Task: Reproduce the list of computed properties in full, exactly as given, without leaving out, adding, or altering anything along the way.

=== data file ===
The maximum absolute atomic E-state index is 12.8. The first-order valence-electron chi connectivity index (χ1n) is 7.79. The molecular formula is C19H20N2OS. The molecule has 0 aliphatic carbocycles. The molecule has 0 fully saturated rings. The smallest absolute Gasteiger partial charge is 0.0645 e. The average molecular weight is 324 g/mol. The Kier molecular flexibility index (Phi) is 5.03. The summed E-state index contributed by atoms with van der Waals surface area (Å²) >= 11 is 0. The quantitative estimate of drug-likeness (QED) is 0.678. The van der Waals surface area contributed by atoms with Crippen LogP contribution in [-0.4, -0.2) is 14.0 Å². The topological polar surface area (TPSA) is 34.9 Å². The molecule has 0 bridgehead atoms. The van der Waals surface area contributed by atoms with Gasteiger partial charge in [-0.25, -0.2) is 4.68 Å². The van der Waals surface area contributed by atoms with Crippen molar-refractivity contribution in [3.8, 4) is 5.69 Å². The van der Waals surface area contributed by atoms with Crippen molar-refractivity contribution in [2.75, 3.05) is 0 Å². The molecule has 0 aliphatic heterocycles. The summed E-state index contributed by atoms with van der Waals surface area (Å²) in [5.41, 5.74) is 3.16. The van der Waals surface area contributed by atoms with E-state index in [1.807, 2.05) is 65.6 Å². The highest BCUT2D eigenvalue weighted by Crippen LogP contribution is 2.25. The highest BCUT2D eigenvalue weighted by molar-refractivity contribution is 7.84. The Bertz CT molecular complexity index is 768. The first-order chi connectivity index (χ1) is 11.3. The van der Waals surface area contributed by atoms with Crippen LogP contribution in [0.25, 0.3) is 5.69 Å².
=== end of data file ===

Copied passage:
The maximum absolute atomic E-state index is 12.8. The first-order valence-electron chi connectivity index (χ1n) is 7.79. The molecular formula is C19H20N2OS. The molecule has 0 aliphatic carbocycles. The molecule has 0 fully saturated rings. The smallest absolute Gasteiger partial charge is 0.0645 e. The average molecular weight is 324 g/mol. The Kier molecular flexibility index (Phi) is 5.03. The summed E-state index contributed by atoms with van der Waals surface area (Å²) >= 11 is 0. The quantitative estimate of drug-likeness (QED) is 0.678. The van der Waals surface area contributed by atoms with Crippen LogP contribution in [-0.4, -0.2) is 14.0 Å². The topological polar surface area (TPSA) is 34.9 Å². The molecule has 0 bridgehead atoms. The van der Waals surface area contributed by atoms with Gasteiger partial charge in [-0.25, -0.2) is 4.68 Å². The van der Waals surface area contributed by atoms with Crippen molar-refractivity contribution in [3.8, 4) is 5.69 Å². The van der Waals surface area contributed by atoms with Crippen molar-refractivity contribution in [2.75, 3.05) is 0 Å². The molecule has 0 aliphatic heterocycles. The summed E-state index contributed by atoms with van der Waals surface area (Å²) in [5.41, 5.74) is 3.16. The van der Waals surface area contributed by atoms with E-state index in [1.807, 2.05) is 65.6 Å². The highest BCUT2D eigenvalue weighted by Crippen LogP contribution is 2.25. The highest BCUT2D eigenvalue weighted by molar-refractivity contribution is 7.84. The Bertz CT molecular complexity index is 768. The first-order chi connectivity index (χ1) is 11.3. The van der Waals surface area contributed by atoms with Crippen LogP contribution in [0.25, 0.3) is 5.69 Å².